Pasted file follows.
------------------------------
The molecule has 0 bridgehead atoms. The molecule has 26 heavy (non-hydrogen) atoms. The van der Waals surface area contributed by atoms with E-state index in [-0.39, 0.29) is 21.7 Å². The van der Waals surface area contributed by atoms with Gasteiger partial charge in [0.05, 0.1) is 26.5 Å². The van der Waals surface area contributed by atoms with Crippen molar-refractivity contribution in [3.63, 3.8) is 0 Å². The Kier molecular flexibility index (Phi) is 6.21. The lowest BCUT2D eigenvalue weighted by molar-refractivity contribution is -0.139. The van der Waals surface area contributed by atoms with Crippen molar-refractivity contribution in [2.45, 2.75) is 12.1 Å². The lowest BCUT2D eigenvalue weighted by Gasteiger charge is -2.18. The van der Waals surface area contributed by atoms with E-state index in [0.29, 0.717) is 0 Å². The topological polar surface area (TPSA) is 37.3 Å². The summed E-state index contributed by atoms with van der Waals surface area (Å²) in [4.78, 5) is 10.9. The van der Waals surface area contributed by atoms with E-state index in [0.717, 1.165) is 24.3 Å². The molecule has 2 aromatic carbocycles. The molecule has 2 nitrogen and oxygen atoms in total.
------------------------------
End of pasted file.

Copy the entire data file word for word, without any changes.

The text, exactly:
The molecule has 0 bridgehead atoms. The molecule has 26 heavy (non-hydrogen) atoms. The van der Waals surface area contributed by atoms with E-state index in [-0.39, 0.29) is 21.7 Å². The van der Waals surface area contributed by atoms with Gasteiger partial charge in [0.05, 0.1) is 26.5 Å². The van der Waals surface area contributed by atoms with Crippen molar-refractivity contribution in [3.63, 3.8) is 0 Å². The Kier molecular flexibility index (Phi) is 6.21. The lowest BCUT2D eigenvalue weighted by molar-refractivity contribution is -0.139. The van der Waals surface area contributed by atoms with Crippen molar-refractivity contribution in [2.45, 2.75) is 12.1 Å². The lowest BCUT2D eigenvalue weighted by Gasteiger charge is -2.18. The van der Waals surface area contributed by atoms with E-state index in [0.29, 0.717) is 0 Å². The topological polar surface area (TPSA) is 37.3 Å². The summed E-state index contributed by atoms with van der Waals surface area (Å²) in [4.78, 5) is 10.9. The van der Waals surface area contributed by atoms with E-state index in [0.717, 1.165) is 24.3 Å². The molecule has 2 aromatic carbocycles. The molecule has 2 nitrogen and oxygen atoms in total.